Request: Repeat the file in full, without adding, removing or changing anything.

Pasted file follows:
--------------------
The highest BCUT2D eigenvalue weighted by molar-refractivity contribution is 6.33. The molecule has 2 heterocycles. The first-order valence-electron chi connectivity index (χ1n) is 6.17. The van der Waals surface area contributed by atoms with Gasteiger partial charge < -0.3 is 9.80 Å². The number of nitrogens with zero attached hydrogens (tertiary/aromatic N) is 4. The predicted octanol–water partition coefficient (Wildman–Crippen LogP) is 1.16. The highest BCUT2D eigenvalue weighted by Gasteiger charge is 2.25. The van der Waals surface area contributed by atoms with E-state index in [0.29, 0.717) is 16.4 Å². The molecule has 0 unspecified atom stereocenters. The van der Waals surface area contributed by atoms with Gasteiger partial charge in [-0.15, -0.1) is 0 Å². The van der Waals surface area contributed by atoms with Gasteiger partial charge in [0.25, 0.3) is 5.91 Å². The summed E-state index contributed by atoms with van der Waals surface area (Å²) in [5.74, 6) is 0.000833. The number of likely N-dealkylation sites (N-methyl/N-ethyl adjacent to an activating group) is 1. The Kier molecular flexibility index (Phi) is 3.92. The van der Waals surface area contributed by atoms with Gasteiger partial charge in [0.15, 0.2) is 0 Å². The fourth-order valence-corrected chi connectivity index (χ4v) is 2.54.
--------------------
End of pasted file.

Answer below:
The highest BCUT2D eigenvalue weighted by molar-refractivity contribution is 6.33. The molecule has 2 heterocycles. The first-order valence-electron chi connectivity index (χ1n) is 6.17. The van der Waals surface area contributed by atoms with Gasteiger partial charge < -0.3 is 9.80 Å². The number of nitrogens with zero attached hydrogens (tertiary/aromatic N) is 4. The predicted octanol–water partition coefficient (Wildman–Crippen LogP) is 1.16. The highest BCUT2D eigenvalue weighted by Gasteiger charge is 2.25. The van der Waals surface area contributed by atoms with E-state index in [0.29, 0.717) is 16.4 Å². The molecule has 0 unspecified atom stereocenters. The van der Waals surface area contributed by atoms with Gasteiger partial charge in [-0.15, -0.1) is 0 Å². The van der Waals surface area contributed by atoms with Gasteiger partial charge in [0.25, 0.3) is 5.91 Å². The summed E-state index contributed by atoms with van der Waals surface area (Å²) in [5.74, 6) is 0.000833. The number of likely N-dealkylation sites (N-methyl/N-ethyl adjacent to an activating group) is 1. The Kier molecular flexibility index (Phi) is 3.92. The van der Waals surface area contributed by atoms with Gasteiger partial charge in [0.15, 0.2) is 0 Å². The fourth-order valence-corrected chi connectivity index (χ4v) is 2.54.